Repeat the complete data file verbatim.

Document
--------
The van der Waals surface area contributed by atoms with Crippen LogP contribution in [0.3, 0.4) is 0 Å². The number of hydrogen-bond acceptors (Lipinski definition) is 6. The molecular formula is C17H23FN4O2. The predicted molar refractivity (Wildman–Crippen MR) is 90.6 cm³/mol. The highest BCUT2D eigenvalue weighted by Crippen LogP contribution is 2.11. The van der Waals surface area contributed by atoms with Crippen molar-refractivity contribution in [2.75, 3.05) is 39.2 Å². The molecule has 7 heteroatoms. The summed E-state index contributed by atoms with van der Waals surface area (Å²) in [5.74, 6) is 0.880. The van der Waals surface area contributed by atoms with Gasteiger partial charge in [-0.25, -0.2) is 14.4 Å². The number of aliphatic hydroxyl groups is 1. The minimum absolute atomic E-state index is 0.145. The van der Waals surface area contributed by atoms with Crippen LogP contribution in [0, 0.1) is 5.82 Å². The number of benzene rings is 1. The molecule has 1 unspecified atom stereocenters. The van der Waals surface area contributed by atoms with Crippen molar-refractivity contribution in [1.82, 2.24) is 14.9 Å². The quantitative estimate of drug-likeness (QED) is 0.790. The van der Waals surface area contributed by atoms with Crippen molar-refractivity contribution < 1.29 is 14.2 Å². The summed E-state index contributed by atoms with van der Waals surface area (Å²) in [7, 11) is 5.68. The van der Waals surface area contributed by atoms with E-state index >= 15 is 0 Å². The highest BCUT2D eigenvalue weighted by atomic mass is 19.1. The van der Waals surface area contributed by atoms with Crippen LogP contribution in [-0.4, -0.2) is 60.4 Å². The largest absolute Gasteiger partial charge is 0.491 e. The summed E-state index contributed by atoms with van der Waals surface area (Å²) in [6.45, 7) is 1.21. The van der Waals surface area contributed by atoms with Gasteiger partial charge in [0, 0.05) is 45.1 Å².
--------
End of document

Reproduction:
The van der Waals surface area contributed by atoms with Crippen LogP contribution in [0.3, 0.4) is 0 Å². The number of hydrogen-bond acceptors (Lipinski definition) is 6. The molecular formula is C17H23FN4O2. The predicted molar refractivity (Wildman–Crippen MR) is 90.6 cm³/mol. The highest BCUT2D eigenvalue weighted by Crippen LogP contribution is 2.11. The van der Waals surface area contributed by atoms with Crippen molar-refractivity contribution in [2.75, 3.05) is 39.2 Å². The molecule has 7 heteroatoms. The summed E-state index contributed by atoms with van der Waals surface area (Å²) in [5.74, 6) is 0.880. The van der Waals surface area contributed by atoms with Gasteiger partial charge in [-0.25, -0.2) is 14.4 Å². The number of aliphatic hydroxyl groups is 1. The minimum absolute atomic E-state index is 0.145. The van der Waals surface area contributed by atoms with Crippen LogP contribution in [0, 0.1) is 5.82 Å². The number of benzene rings is 1. The molecule has 1 unspecified atom stereocenters. The van der Waals surface area contributed by atoms with Crippen molar-refractivity contribution in [1.82, 2.24) is 14.9 Å². The quantitative estimate of drug-likeness (QED) is 0.790. The van der Waals surface area contributed by atoms with Crippen molar-refractivity contribution < 1.29 is 14.2 Å². The summed E-state index contributed by atoms with van der Waals surface area (Å²) in [7, 11) is 5.68. The van der Waals surface area contributed by atoms with E-state index >= 15 is 0 Å². The highest BCUT2D eigenvalue weighted by atomic mass is 19.1. The van der Waals surface area contributed by atoms with Crippen LogP contribution in [-0.4, -0.2) is 60.4 Å². The largest absolute Gasteiger partial charge is 0.491 e. The summed E-state index contributed by atoms with van der Waals surface area (Å²) in [6.45, 7) is 1.21. The van der Waals surface area contributed by atoms with Gasteiger partial charge in [0, 0.05) is 45.1 Å².